#On-Premises #Data Centres #Cloud #Colocation

Is the on-premises data centre dead yet?

As companies clamour to digitally transition, one report suggests on-site data centres are no longer the Holy Grail of data storage

Joanna England
|Oct 29|magazine6 min read

Traditional data centres have been flagging for a while now, and new information suggests companies are now far more likely to outsource their information to secure data management companies, rather than build their own facilities.

A study by the leading research and advisory consultancy, Gartner, suggests that while a large proportion of information is migrated to the cloud, businesses that require new apps and services are looking to outsource their data management.

According to the study, 10% of enterprises have already decommissioned their traditional on-site data facilities, and by 2025, an estimated 80% of organisations will follow suit.

Data centre management companies offer a range of services to businesses, and companies can shop around and look for the best options, that consider network latency, customer population cluster, geopolitical limitations, and the placement of applications. 

Security is a huge consideration too. With the growing sophistication of cybercrimes, many companies struggle to keep up with the latest tech that keeps their data safe. A recent report on third party data centres and cloud uptake by Deloitte, states, “Cybersecurity attacks are rising in sophistication, and a shortage of skills means that many companies are struggling to manage security in-house. Some IT executives are turning to third-party cloud and managed security services, with cloud providers delivering sophisticated cyber capabilities and solutions and cloud offering the potential of helping to mitigate security incidents.”

The storage of data is big business. Amazon Web Services recently launched Outposts – a hybrid data storage management system that enables companies to have data storage equipment on their site. This is plugged into the local network and then managed by AWS, which provides secure cloud services, colocation options and more.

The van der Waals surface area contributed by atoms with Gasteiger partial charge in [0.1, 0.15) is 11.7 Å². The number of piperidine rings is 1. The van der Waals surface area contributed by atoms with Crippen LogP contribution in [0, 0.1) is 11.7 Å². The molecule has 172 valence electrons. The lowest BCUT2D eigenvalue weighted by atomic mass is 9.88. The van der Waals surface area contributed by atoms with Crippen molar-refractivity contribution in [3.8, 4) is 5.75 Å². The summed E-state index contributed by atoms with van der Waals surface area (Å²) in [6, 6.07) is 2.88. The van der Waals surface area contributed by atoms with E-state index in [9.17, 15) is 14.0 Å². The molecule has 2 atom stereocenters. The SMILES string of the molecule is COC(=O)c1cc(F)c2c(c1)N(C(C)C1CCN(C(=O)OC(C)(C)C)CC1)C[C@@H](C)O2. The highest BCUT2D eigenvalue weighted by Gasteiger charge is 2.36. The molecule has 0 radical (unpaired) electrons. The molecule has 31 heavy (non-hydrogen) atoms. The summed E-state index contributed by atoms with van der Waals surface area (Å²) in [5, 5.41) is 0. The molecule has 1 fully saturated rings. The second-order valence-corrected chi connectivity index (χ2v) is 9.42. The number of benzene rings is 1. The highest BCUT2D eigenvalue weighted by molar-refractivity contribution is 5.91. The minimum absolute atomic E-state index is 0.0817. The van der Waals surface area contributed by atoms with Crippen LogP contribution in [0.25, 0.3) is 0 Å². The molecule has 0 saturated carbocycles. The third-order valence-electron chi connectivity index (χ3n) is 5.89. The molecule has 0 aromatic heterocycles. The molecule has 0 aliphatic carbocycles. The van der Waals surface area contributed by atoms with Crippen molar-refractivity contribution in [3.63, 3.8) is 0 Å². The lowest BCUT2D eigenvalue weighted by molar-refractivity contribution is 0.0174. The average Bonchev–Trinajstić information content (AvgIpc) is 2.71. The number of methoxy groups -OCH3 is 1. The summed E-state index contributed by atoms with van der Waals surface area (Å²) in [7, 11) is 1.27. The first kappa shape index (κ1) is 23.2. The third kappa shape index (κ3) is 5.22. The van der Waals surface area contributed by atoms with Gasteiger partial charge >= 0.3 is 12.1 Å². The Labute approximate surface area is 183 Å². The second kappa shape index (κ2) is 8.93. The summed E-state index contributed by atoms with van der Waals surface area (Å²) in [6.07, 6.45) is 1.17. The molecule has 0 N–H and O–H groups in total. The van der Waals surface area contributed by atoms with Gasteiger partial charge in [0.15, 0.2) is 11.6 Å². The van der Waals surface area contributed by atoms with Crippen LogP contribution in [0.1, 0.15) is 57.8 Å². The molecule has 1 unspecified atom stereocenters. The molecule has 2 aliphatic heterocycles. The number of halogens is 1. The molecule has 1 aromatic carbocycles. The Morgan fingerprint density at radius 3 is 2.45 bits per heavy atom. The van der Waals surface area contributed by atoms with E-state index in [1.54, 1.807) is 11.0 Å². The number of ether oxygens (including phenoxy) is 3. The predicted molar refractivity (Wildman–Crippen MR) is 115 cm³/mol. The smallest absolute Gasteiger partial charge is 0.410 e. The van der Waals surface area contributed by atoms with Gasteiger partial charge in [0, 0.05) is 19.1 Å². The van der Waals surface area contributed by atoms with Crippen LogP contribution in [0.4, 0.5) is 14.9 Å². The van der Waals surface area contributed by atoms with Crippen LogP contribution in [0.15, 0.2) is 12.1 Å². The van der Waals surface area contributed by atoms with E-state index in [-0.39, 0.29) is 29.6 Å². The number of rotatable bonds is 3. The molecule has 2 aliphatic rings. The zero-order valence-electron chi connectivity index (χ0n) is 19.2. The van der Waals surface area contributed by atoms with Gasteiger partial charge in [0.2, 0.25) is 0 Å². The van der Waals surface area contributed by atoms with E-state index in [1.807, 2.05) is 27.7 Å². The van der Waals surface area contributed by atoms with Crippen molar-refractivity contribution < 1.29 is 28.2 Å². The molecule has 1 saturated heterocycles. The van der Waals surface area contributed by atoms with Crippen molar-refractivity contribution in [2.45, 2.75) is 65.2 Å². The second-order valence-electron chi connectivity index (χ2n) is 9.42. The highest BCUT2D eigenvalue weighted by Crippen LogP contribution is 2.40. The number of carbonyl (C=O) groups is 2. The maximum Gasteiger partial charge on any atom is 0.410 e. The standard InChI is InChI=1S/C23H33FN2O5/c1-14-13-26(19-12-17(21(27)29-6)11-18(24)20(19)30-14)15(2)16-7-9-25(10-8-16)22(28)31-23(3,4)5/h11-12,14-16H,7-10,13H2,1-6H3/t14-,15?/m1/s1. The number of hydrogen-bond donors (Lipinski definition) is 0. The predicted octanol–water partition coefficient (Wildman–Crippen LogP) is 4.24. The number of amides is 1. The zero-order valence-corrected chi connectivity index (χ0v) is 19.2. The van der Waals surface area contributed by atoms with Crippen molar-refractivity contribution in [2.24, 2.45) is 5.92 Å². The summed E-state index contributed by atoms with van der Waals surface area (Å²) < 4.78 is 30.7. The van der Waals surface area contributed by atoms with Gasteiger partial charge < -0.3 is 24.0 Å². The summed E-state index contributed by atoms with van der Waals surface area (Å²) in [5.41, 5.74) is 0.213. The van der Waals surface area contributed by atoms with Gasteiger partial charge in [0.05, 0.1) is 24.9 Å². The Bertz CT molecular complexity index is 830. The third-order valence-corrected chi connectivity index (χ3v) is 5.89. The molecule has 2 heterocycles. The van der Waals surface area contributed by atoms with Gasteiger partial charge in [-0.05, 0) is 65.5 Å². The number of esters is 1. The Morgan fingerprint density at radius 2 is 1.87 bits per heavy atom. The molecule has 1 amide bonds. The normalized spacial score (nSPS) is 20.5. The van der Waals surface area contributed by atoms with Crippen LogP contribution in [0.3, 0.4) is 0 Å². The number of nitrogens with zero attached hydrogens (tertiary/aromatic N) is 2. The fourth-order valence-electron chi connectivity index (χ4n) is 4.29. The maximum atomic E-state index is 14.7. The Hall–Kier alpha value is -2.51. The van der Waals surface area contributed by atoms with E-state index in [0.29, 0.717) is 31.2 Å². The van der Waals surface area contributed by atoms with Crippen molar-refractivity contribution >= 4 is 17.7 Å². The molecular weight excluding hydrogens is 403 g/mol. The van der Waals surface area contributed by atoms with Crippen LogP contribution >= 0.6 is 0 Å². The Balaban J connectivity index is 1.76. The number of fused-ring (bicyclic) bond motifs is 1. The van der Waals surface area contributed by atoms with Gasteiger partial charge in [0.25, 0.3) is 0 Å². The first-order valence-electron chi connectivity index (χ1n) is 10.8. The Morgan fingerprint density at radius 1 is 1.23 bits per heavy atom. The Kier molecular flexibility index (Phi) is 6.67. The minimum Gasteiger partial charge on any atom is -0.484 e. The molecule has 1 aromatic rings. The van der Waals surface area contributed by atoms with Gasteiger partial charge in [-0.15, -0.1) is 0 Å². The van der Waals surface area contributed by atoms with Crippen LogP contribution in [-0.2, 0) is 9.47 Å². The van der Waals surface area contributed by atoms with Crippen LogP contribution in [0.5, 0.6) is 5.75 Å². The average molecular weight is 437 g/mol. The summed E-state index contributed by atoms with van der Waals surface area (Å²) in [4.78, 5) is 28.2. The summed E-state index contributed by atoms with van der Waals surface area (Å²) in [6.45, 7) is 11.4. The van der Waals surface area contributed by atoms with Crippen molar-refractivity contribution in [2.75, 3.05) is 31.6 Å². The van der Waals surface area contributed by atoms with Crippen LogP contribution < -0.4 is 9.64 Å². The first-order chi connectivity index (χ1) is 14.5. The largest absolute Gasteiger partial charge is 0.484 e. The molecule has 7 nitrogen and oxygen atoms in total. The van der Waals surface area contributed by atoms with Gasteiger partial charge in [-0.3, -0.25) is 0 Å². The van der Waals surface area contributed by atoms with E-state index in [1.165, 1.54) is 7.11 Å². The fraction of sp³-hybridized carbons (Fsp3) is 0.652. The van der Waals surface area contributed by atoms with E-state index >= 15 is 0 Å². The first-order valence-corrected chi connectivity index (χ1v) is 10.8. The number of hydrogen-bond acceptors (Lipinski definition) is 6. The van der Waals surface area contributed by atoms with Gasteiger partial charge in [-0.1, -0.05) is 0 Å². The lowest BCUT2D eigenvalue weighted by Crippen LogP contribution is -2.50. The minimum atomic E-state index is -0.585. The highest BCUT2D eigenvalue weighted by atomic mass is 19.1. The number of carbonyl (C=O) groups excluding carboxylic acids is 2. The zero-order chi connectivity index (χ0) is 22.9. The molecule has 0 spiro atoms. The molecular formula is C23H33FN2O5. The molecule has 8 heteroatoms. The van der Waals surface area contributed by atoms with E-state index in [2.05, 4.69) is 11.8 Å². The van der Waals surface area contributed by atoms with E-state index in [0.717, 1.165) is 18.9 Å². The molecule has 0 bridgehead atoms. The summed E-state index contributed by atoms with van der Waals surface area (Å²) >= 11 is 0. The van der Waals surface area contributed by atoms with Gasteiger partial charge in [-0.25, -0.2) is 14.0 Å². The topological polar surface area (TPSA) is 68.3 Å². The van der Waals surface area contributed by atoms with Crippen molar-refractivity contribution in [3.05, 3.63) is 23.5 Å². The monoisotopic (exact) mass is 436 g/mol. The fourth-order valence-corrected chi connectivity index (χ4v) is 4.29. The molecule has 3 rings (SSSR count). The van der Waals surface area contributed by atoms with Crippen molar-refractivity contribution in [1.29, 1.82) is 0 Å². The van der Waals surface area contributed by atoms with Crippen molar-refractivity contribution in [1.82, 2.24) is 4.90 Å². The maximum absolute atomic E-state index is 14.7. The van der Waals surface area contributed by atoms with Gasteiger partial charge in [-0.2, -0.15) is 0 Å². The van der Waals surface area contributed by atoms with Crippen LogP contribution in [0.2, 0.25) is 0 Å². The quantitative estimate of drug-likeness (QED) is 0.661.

The cost associated with rebuilding old data centres doesn’t add up economically for most companies. As security regulations tighten up, latency standards sharpen and more capacity is required, using a third-party data management entity where someone else manages the physical infrastructure, makes much more sense. 

Colocation has become popular because it provides better availability, reliability, certified building tier levels, energy efficiency, dedicated facilities management, and the ability to scale.

To put the decline of on-site data centres into perspective, Gartner’s 2019 IT Key Metrics Data reveals the percentage of IT budgets spent on data centres has fallen in the last ten years to just 17% of its former total. 

Cloud computing is also gaining popularity with SMEs, enabling enterprises to utilise applications over super-fast internet connections, and bypassing the need for investing in computer software and hardware. 

Today, hardware that stays on business premises, states Gartner, is mainly equipment that is needed to run mission-critical processes. These may require greater management than services currently on offer via the cloud infrastructure.

Read our top 10 best practices for a data centre migration
Check out the latest issue of Data Centre Magazine